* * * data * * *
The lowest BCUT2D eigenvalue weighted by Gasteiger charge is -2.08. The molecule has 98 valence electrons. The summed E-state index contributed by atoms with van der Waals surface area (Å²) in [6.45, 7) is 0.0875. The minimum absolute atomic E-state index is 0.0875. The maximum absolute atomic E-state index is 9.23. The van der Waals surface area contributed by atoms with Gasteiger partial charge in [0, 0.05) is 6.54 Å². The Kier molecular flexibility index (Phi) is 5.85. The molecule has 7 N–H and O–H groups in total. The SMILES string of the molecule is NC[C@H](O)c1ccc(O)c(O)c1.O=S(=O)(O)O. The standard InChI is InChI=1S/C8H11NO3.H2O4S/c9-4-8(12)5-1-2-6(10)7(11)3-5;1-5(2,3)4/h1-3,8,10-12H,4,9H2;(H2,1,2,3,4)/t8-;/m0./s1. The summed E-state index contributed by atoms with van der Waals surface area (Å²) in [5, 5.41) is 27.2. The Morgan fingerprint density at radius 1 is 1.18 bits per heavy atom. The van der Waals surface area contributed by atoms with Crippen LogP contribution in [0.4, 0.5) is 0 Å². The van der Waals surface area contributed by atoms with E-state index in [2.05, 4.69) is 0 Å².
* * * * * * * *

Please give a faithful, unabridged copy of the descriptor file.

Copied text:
The lowest BCUT2D eigenvalue weighted by Gasteiger charge is -2.08. The molecule has 98 valence electrons. The summed E-state index contributed by atoms with van der Waals surface area (Å²) in [6.45, 7) is 0.0875. The minimum absolute atomic E-state index is 0.0875. The maximum absolute atomic E-state index is 9.23. The van der Waals surface area contributed by atoms with Gasteiger partial charge in [0, 0.05) is 6.54 Å². The Kier molecular flexibility index (Phi) is 5.85. The molecule has 7 N–H and O–H groups in total. The SMILES string of the molecule is NC[C@H](O)c1ccc(O)c(O)c1.O=S(=O)(O)O. The standard InChI is InChI=1S/C8H11NO3.H2O4S/c9-4-8(12)5-1-2-6(10)7(11)3-5;1-5(2,3)4/h1-3,8,10-12H,4,9H2;(H2,1,2,3,4)/t8-;/m0./s1. The summed E-state index contributed by atoms with van der Waals surface area (Å²) in [5, 5.41) is 27.2. The Morgan fingerprint density at radius 1 is 1.18 bits per heavy atom. The van der Waals surface area contributed by atoms with Crippen LogP contribution in [0.4, 0.5) is 0 Å². The van der Waals surface area contributed by atoms with E-state index in [2.05, 4.69) is 0 Å².